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What's on in Barcelona
It's not just about Sónar and Primavera Sound. For an unforgettable year of music, art and cultural experiences, follow Time Out's guide to festivals and events. The coming months promise an endless array of events showcasing the best in Catalan and international culture - from hip hop and documentary filmmaking to religious and traditional celebrations. Plan your year here.
This week and beyond
Once again the Casa Sagnier civic centre joins the Festival of Fair Trade and La Banca Ética de Barcelona with a clothing-exchange market. Other distributors throughout the city will also participate this year. Just donate clothes you no longer wear (max 10 pieces) between April 27 and 30, and you'll get points to exchange them the day of the Festival (Friay, May 8). Find out how it works and get more info on the civic centre's website.
- Brusi, 61, Sant Gervasi, 08006
- Fri May 8
- Rated as: 4/5
The magic revolution is here, and the man behind the curtain is Antonio Díaz. On the popular Spanish chat show ‘En el Aire’ (‘On the Air’), he teleported himself from the live set before host Andreu Buenafuente and the stunned audience to New York’s Times Square and back. And his television show, ‘El Mago Pop’ (‘The Pop Illusionist’) on Discovery Max is becoming more popular throughout the world. His new live show ‘La Gran Ilusión’ is sure to be a major turning point in his career. With a loose back story inspired by the film ‘The Truman Show’, the Mago Pop discovers that his entire life has been a lie created for a television broadcast and decides to show the world what he’s capable of. ‘La Gran Ilusión’ is his test.The show itself has everything that you could hope for – and everything you didn’t expect – from a show where the goal is to leave the audience amazed. For 90 minutes you can’t help but pick your jaw up off the floor over and over, unable to complete a single thought: ‘No...’, ‘But how did...’, ‘Noooooo...’. Díaz loves doing close-up magic, and the audience gets a look at his technical precision and the poetic rhythm in his work that makes all the little hairs stand on end. Even if you’re one of those trying to find the mirrors, the hidden spaces, and the holes in the ground, at some point – with his illusions of levitation, or his travels in the time machine – he’ll take your breath away.Onstage, Díaz is intelligent and charismatic, easily engaging his audience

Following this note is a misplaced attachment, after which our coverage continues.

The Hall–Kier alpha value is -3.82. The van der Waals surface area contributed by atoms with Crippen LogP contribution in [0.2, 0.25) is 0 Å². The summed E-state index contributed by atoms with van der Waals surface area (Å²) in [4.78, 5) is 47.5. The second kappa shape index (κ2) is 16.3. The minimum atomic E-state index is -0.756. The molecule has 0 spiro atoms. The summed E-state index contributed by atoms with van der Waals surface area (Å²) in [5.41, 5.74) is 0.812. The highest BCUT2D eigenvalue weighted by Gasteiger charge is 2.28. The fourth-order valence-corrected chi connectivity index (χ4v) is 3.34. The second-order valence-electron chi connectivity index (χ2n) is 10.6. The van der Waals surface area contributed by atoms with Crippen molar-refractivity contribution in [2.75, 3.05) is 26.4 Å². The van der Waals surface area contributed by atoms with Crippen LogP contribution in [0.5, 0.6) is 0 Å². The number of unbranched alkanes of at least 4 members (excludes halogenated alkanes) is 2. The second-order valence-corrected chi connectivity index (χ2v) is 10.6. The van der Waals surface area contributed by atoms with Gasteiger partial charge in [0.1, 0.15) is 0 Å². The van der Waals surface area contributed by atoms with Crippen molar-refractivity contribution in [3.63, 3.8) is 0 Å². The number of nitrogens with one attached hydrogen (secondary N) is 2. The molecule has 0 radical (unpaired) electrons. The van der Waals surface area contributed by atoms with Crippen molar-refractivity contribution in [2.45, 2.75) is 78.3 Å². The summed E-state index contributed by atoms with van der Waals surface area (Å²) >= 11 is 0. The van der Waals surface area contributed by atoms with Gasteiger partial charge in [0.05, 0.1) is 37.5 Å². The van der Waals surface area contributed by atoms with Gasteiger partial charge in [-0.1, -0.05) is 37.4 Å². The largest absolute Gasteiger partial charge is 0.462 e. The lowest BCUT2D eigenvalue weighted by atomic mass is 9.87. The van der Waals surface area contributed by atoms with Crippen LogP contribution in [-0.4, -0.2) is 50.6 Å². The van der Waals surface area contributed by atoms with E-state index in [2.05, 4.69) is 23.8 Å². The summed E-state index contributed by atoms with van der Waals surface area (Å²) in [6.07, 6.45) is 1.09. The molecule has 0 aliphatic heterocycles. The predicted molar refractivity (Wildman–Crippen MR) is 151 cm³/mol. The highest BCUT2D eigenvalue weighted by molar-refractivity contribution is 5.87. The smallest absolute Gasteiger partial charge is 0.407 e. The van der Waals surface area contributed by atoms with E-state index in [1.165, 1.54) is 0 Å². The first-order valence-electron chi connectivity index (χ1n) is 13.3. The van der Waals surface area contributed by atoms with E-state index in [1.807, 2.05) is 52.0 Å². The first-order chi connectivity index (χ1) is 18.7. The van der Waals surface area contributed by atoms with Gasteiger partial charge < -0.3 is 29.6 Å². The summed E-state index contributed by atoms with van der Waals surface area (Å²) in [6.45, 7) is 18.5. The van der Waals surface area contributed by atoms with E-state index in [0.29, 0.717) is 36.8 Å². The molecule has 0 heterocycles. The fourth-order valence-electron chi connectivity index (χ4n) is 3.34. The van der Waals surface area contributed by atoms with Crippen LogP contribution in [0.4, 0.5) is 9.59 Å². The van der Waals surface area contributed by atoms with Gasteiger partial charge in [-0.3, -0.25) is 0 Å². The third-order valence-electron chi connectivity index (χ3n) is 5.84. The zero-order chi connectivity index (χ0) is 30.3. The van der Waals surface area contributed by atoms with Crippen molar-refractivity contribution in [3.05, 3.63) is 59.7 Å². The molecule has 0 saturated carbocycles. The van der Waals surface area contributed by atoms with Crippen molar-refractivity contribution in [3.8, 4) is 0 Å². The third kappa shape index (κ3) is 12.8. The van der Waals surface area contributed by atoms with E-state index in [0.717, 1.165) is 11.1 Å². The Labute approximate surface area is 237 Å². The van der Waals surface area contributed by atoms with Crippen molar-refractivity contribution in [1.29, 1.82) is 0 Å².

Ridley Scott. USA, 1982. Original version, Spanish subtitles. 112'.Ridley Scott's masterpiece is not just a cult film that revolutionised science-fiction cinema, but it's also a movie with a fascinating production design and soundtrack by Vangelis that invites debate and multiple interpretations, thanks to an ending full of unknowns. In the future, the Tyrell Corporation has created an advanced model of robot that's identical to humans, but superior in strength and agility, known as Replicants. Although they were designed to work as slaves in the space colonies, the Replicants eventually rebel against their masters, leading to the need for a special unit dedicated to discovering and capturing them.